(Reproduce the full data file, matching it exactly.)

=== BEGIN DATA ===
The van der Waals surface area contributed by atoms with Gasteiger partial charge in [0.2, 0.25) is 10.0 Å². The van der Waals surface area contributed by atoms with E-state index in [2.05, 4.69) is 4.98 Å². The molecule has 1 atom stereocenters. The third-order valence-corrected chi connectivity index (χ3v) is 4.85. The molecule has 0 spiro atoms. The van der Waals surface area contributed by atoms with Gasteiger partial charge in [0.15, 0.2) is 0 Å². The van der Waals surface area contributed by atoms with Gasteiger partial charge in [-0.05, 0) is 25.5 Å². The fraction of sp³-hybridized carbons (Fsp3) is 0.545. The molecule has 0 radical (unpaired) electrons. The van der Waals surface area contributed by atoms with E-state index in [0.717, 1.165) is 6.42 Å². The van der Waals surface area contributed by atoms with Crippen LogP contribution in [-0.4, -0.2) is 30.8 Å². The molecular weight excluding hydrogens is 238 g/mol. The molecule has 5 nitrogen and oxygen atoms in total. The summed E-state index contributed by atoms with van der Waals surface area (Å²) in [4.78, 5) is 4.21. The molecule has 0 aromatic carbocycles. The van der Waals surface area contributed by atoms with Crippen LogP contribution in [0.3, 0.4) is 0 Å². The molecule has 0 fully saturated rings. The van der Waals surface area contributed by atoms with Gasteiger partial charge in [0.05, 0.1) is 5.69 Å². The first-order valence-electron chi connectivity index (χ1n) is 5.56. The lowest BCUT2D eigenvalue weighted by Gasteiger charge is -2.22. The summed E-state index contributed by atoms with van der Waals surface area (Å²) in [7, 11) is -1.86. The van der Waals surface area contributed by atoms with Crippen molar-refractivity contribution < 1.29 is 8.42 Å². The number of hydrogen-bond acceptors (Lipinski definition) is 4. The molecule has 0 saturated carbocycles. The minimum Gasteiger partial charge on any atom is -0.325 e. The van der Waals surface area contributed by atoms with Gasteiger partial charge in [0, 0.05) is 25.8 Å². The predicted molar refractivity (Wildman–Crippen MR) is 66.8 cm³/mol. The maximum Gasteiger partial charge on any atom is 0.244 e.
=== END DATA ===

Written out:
The van der Waals surface area contributed by atoms with Gasteiger partial charge in [0.2, 0.25) is 10.0 Å². The van der Waals surface area contributed by atoms with E-state index in [2.05, 4.69) is 4.98 Å². The molecule has 1 atom stereocenters. The third-order valence-corrected chi connectivity index (χ3v) is 4.85. The molecule has 0 spiro atoms. The van der Waals surface area contributed by atoms with Gasteiger partial charge in [0.15, 0.2) is 0 Å². The van der Waals surface area contributed by atoms with Gasteiger partial charge in [-0.05, 0) is 25.5 Å². The fraction of sp³-hybridized carbons (Fsp3) is 0.545. The molecule has 0 radical (unpaired) electrons. The van der Waals surface area contributed by atoms with E-state index in [0.717, 1.165) is 6.42 Å². The van der Waals surface area contributed by atoms with Crippen LogP contribution in [-0.4, -0.2) is 30.8 Å². The molecular weight excluding hydrogens is 238 g/mol. The molecule has 5 nitrogen and oxygen atoms in total. The summed E-state index contributed by atoms with van der Waals surface area (Å²) in [4.78, 5) is 4.21. The molecule has 0 aromatic carbocycles. The van der Waals surface area contributed by atoms with Crippen LogP contribution in [0.3, 0.4) is 0 Å². The molecule has 0 fully saturated rings. The van der Waals surface area contributed by atoms with Gasteiger partial charge in [0.05, 0.1) is 5.69 Å². The first-order valence-electron chi connectivity index (χ1n) is 5.56. The lowest BCUT2D eigenvalue weighted by Gasteiger charge is -2.22. The summed E-state index contributed by atoms with van der Waals surface area (Å²) in [7, 11) is -1.86. The van der Waals surface area contributed by atoms with Crippen molar-refractivity contribution < 1.29 is 8.42 Å². The number of hydrogen-bond acceptors (Lipinski definition) is 4. The molecule has 0 saturated carbocycles. The minimum Gasteiger partial charge on any atom is -0.325 e. The van der Waals surface area contributed by atoms with Gasteiger partial charge in [0, 0.05) is 25.8 Å². The predicted molar refractivity (Wildman–Crippen MR) is 66.8 cm³/mol. The maximum Gasteiger partial charge on any atom is 0.244 e.